Authority of a Constitution

In an election year, there is lots of talk about the Constitution among the candidates, and the attention they will give to upholding it. The concept of abiding by the Constitution is important, as it is the rule of the land for the United States. On the government website, we are informed, "The Constitution of the United States of America is the supreme law of the United States. Empowered with the sovereign authority of the people by the framers and the consent of the legislatures of the states, it is the source of all government powers" ( Authority is inherent, then, in the Constitution for governing our nation.

What, then, is a constitution, in general terms? A constitution is a system of beliefs and laws by which people are governed. Spiritually, Scripture is the constitution governing life for those in Christ. The New Testament is specifically a covenant relationship with God. Authority is inherent in Scripture, as it comes from God, the source of all authority. When thinking of a relationship with God, many people believe it all to be God's part, in offering His promises and blessings to those He counts as His children. Certainly, there are many promises, blessings, and benefits God offers those in a covenant relationship with Him. "Whereby are given unto us exceeding great and precious promises; that by these ye might be partakers of the divine nature, having escaped the corruption that is in the world through lust" (2 Peter 1:4). By coming in obedience to the gospel however, we also commit ourselves to living in Christ, to obeying God's will for life. "If ye love me, keep my commandments" (John 14:15).

The Hebrew writer reminds us, "Now the God of peace, that brought again from the dead our Lord Jesus, that great shepherd of the sheep, through the blood of the everlasting covenant, make you perfect in every good work to do his will, working in you that which is wellpleasing in his sight, through Jesus Christ; to whom be glory for ever and ever. Amen"(Hebrews 13:20-21). When we are immersed into Christ, we are to no longer live for the sinful desires of the flesh, but for the will of God (1 Peter 4:2). We are to consider ourselves as dead to sin, but alive to God (Romans 6:6-7). It is only by allowing God to govern us through His constitution, the covenant established by the blood of Jesus, that we have the promise of an abundant life today, and eternal life afterwards (2 Timothy 3:16-17). In understanding this, the commitment we make to God, to live by His will, rules and commands, enables us to be free from the consequences of sin. It is by submission to God's will as revealed in Scripture that we enjoy all spiritual blessings in Christ (Eph. 1:3). It is in Scripture we find what life is truly about.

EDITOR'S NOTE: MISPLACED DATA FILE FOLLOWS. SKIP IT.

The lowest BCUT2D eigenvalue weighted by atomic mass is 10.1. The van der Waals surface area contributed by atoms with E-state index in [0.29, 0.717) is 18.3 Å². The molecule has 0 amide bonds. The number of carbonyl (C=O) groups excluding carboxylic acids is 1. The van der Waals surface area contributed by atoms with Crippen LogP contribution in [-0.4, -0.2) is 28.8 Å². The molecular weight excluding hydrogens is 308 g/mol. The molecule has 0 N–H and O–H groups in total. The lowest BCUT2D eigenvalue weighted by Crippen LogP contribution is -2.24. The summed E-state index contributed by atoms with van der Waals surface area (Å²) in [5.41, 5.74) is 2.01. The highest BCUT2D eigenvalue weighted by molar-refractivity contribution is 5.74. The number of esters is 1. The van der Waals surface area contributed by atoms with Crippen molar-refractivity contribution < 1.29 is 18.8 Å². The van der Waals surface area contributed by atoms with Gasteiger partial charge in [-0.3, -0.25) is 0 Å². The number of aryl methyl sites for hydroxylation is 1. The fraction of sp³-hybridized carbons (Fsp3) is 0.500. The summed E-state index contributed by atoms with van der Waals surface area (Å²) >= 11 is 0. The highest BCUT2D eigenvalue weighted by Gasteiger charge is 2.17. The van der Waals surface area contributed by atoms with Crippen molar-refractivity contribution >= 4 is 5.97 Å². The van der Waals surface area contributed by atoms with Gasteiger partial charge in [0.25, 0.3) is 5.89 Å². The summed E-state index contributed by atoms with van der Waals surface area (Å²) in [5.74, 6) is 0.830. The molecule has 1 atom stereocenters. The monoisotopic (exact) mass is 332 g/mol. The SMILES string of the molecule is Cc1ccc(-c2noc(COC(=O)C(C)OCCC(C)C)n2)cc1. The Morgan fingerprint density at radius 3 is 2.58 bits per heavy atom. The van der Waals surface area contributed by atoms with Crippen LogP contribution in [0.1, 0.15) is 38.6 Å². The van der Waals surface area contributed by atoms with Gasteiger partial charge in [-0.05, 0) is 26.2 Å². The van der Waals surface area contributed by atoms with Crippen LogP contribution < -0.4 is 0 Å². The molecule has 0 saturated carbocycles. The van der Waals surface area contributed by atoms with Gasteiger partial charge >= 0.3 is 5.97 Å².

Paul reminded the Christians in Philippi their citizenship was in heaven (Phil. 3:20-21). In thinking of eternal life this way, we are reminded that God has established what we are to believe, the way of life we are to live, if we are to reach this goal. Sin only destroys, but living according to God's covenant, God's constitution, we find what is best. Scripture, as the God who gave it, is living and active (Hebrews 4:12-13), and cannot be altered or changed, without it no longer being able to fulfill God's promises (Galatians 1:6-9). Our challenge, our goal, is to yield to its terms and conditions. The question is whether one will continue in sin, or allow God, through His authoritative word, to shape us in His image for eternity. "The end of the matter; all has been heard. Fear God and keep his commandments, for this is the whole duty of man. For God will bring every deed into judgment, with every secret thing, whether good or evil" (Ecclesiastes 12:13-14).

Robert Jonson, Longview, TX